To go back a bit here – what are these small inner city wars about? What does it even mean to say someone is in a gang? First of all here is what it is not. It is not an organized group that you apply to join and go through some kind of ritual in order to be accepted as a member. If you are a young man from a certain community, born in a certain area you are affiliated to that gang whether you choose it or not. It will not be safe for you to wander into so-called enemy territory under any circumstance, not even to visit relatives or go shopping. Children under 11 or 12 can move freely and often attend the same primary schools. Girls can usually move about without being bothered. Big people – grown ups – can go where they want without being noticed. But if you are a male between twelve and about forty you take your life into your hands by leaving your area, even if you have never picked up a weapon, ever said anything provocative and don’t want to be involved with the beef. If you are in the wrong place and your face doesn’t fit you will have to take the consequences. Our cities are carved up into little warzones and the rest of are oblivious as we walk across frontlines that are deadly for these boys.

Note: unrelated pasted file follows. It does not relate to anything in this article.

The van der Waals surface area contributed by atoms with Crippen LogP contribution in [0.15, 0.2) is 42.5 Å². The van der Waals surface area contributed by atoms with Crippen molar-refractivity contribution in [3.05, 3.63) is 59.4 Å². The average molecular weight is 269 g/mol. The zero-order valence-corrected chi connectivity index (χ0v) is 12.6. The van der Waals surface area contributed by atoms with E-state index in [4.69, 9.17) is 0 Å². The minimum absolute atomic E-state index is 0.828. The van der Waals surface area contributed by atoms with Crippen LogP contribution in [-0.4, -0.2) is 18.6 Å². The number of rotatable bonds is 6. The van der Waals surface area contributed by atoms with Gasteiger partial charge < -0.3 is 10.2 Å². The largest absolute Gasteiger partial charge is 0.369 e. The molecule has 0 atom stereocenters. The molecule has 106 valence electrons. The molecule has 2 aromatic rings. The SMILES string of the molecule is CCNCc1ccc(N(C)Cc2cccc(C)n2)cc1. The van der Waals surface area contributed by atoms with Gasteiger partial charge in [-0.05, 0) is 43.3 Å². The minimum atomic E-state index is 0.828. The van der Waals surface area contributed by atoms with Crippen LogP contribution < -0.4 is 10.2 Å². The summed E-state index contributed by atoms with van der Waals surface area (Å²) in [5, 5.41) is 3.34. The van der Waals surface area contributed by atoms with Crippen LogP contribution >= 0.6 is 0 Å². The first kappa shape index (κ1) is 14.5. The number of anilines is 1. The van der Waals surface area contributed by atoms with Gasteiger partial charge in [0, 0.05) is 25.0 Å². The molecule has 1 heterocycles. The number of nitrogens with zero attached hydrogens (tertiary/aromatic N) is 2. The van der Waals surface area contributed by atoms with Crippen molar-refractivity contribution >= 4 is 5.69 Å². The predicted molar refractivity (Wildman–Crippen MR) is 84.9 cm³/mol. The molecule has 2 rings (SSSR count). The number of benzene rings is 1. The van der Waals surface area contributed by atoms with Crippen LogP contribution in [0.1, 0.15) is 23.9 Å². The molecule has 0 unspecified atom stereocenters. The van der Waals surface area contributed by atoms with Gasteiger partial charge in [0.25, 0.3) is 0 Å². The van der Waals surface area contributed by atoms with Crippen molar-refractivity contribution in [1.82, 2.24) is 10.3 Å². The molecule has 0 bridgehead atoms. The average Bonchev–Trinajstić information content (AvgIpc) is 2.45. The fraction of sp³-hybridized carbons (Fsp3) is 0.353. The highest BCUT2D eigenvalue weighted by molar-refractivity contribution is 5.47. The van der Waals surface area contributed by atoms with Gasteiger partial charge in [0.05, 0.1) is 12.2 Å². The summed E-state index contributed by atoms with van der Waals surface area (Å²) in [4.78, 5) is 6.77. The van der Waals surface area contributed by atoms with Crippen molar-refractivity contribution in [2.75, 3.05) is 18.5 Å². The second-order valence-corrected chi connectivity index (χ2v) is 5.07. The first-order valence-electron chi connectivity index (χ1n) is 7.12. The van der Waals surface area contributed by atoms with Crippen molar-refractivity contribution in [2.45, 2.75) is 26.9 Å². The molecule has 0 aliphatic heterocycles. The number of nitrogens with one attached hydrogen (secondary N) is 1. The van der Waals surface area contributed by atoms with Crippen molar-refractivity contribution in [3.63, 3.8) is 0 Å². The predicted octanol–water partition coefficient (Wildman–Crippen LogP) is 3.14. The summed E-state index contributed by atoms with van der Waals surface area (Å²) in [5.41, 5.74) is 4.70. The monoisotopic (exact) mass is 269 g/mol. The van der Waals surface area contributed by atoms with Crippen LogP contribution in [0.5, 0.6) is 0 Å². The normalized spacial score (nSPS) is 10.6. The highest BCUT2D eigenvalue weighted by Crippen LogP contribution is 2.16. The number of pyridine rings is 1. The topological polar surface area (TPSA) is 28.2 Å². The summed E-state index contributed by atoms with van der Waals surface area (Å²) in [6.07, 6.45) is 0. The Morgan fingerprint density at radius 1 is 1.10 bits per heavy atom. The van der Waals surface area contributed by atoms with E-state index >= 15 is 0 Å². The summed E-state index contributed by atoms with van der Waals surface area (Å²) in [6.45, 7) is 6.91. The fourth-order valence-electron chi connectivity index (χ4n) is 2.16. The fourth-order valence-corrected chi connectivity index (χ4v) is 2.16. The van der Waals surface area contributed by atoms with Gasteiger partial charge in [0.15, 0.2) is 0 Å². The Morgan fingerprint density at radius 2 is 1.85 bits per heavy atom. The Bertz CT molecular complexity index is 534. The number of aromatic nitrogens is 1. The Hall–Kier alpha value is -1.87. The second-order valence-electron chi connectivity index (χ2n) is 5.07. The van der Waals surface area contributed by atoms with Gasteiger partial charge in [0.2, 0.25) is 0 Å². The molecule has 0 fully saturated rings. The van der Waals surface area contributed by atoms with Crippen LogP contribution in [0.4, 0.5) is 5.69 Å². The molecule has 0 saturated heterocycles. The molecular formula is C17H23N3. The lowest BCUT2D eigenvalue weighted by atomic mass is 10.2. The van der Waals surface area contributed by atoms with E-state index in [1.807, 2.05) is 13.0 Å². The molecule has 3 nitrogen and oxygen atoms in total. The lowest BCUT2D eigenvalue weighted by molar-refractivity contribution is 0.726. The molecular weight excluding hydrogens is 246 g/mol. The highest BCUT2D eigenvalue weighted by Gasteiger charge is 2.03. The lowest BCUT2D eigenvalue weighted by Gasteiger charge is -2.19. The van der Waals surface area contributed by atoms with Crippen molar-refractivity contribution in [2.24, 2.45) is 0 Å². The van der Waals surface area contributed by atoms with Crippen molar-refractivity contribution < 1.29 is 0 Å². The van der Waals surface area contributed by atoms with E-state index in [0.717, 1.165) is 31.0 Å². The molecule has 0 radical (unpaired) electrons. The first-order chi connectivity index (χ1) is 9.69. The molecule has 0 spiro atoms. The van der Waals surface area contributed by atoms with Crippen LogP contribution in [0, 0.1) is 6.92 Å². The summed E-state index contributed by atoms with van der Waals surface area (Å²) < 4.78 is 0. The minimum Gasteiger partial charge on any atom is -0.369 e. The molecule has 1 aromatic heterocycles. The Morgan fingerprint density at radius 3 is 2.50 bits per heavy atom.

Some of them are heavily involved, they identify as soldiers in a war, they carry weapons to defend themselves and attack others and they make provocative music videos insulting the other side and crowing about damage they have done. Their enemies are boys exactly like them, from the same community, sometimes they are actually related. How these individual gangs are formed is always a bit blurry but sparked off by an incident few can still remember. The most reliable story I heard about the Burgers and Johnsons was that they had all been friends in their teens, but the Burgers mostly hung around by a Burger Bar at the top of the Soho Road and the Johnsons would meet outside Johnson’s Fish Bar. Then two men, Captain and Soldier, fought over a woman and one of them was killed. And that’s how it started but as the death toll mounted nobody remembered the first death because they were and still are, busy avenging the next one. At a deeper level these wars give people meaning – as Dylan says “if you take their gun or their knife away they are nothing.” And that seems to be at the heart of it. The boys fighting are poor, uneducated (certainly not unintelligent) and they want to be somebody and have the things they think will make them happy. I sometimes think that looking at what happens on the edges is like holding up a mirror to what happens at the centre. In both there is a blind worship for money and conspicuous consumption (yachts or cars, gold chains and diamonds) and a callous disregard for the effect on others. These boys learn from us.